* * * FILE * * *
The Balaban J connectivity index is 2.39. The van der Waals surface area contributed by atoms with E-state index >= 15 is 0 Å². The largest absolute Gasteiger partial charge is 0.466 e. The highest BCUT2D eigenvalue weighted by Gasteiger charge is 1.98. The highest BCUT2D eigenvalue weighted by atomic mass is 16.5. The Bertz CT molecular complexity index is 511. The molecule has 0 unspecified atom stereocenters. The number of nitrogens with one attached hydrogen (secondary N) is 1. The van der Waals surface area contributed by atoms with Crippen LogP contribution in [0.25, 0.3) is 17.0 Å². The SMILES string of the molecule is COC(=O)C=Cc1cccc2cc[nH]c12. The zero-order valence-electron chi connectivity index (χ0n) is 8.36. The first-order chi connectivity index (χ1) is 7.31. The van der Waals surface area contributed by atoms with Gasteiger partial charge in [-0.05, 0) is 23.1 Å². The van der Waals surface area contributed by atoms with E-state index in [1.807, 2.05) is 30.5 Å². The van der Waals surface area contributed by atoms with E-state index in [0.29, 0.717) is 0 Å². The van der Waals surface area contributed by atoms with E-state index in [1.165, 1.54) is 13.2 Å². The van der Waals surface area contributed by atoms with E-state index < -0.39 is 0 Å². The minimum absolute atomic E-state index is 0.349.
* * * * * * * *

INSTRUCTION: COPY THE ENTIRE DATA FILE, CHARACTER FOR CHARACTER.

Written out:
The Balaban J connectivity index is 2.39. The van der Waals surface area contributed by atoms with E-state index >= 15 is 0 Å². The largest absolute Gasteiger partial charge is 0.466 e. The highest BCUT2D eigenvalue weighted by Gasteiger charge is 1.98. The highest BCUT2D eigenvalue weighted by atomic mass is 16.5. The Bertz CT molecular complexity index is 511. The molecule has 0 unspecified atom stereocenters. The number of nitrogens with one attached hydrogen (secondary N) is 1. The van der Waals surface area contributed by atoms with Crippen LogP contribution in [0.25, 0.3) is 17.0 Å². The SMILES string of the molecule is COC(=O)C=Cc1cccc2cc[nH]c12. The zero-order valence-electron chi connectivity index (χ0n) is 8.36. The first-order chi connectivity index (χ1) is 7.31. The van der Waals surface area contributed by atoms with Gasteiger partial charge in [-0.05, 0) is 23.1 Å². The van der Waals surface area contributed by atoms with E-state index in [1.807, 2.05) is 30.5 Å². The van der Waals surface area contributed by atoms with E-state index in [0.29, 0.717) is 0 Å². The van der Waals surface area contributed by atoms with E-state index in [1.165, 1.54) is 13.2 Å². The van der Waals surface area contributed by atoms with E-state index < -0.39 is 0 Å². The minimum absolute atomic E-state index is 0.349.